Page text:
as it

traces across the box edges. This is usually o.k. if it occurs during

iterations of two-point ray tracing so long as the final (solution)
ray ends

up entirely within the box.

Ideally the entire 3-D mesh should be surrounded by a `cushion' in which
the

interior 3-D model is smoothly `knitted' into the surrounding linear
gradient

model. (I always intended to make the program do this automatically
but could

never be bothered.) In practice it is hardly necessary, as one can
always make

the mesh bigger in nx and ny than needed. The Z-direction is more serious
as

rays can easily go out of the bottom of the box during iterations for
a

two-point ray. The `cushion' facility does exist in this direction.
The

program automatically puts 3 extra layers of mesh points below the
model

where the 3-D model is knitted smoothly into the linear gradient model
below.

The knitting only occurs for the z component of the linear gradient
model, i.e.

the 3-D mesh is knitted into the model v = vo +vz*z (again I didn't
get around

to knitting into the full linear gradient component model).

In short then, the surrounding linear gradient models are no big deal.
Their

main function is to refract rays back (usually upwards) towards the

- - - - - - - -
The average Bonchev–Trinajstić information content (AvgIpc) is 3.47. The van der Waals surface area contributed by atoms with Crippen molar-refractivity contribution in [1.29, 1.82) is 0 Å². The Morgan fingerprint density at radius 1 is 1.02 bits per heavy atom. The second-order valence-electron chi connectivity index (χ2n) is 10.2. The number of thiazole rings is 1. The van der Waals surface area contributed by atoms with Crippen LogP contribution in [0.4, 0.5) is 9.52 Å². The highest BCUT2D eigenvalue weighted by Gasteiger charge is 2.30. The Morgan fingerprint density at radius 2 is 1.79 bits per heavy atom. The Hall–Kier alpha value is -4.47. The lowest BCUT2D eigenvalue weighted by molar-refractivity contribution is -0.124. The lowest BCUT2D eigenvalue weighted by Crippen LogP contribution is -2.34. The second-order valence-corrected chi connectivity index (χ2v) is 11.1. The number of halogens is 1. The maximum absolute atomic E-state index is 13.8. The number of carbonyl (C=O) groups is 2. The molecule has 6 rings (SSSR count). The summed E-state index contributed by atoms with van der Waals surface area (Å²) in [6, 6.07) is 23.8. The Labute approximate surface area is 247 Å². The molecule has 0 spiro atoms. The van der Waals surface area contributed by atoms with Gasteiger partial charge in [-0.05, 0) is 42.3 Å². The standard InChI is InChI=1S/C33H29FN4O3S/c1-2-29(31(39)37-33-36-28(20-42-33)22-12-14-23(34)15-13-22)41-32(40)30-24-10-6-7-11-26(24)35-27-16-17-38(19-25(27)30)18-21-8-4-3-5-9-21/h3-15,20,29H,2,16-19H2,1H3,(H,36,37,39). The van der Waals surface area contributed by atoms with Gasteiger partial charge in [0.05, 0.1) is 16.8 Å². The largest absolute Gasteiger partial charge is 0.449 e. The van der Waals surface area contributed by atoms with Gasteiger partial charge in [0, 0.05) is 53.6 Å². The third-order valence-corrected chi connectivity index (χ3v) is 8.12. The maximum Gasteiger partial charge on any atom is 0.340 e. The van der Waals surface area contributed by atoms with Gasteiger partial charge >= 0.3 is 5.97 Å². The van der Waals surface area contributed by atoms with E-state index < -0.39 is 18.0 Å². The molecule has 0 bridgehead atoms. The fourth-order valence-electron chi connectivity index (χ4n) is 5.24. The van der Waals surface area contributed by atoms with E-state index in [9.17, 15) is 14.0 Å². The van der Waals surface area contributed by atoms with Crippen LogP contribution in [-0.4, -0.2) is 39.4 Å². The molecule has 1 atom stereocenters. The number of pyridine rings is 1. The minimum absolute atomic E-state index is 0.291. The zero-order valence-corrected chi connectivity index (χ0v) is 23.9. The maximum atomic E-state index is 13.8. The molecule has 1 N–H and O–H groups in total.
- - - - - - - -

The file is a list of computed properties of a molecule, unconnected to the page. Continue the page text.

model.

It is advisable to choose the models (usually with vx=vy=0) so that
large

velocity jumps at the edges of the box are avoided. If the 3-D mesh
is a

perturbation about a 1-D model then its a good idea to make the two
linear

gradient models equal to the background 1-D models at the top and bottom
of

the 3-D region.

If any rays pass outside of the model during iterations for a two-point

solution then these are flagged by a ``*`' in the output summary
file `Tra_summary.out'.

*Irregular or flat interfac*e/*discontinuity*

If you wish to use just the 3-D mesh without an interface (model 2)
then

you can ignore this section.

The variable interface is an `historic' feature of the program and

has not been used or tested for a number of years. (I have had no cause
to use

it other than in the original project for which the code was written.)

No guarantees are given that it still works, but I hope it does. If
it doesn't

it should not be too difficult to make it work again. Remember

the interface is only present in Model 1. If Model 1 is not read in

(i.e. ifile = -1 or 2) or if tracing is only in model 2, then it is
ignored.

The interface can be input in two ways. If the parameter `meshformat'

(first parameter line 5 of `Tra_mod3D.in') is equal to 1, then a horizontal

interface is assumed at the nth layer from the top of the upper mesh
in

Model 1, where n is read in on line 27. It is advisable (but not necessary)
that

there are at least two more layers of the upper mesh below the interface
level,

i.e. that n <= nz1-2. This produces an `overlap' of the upper mesh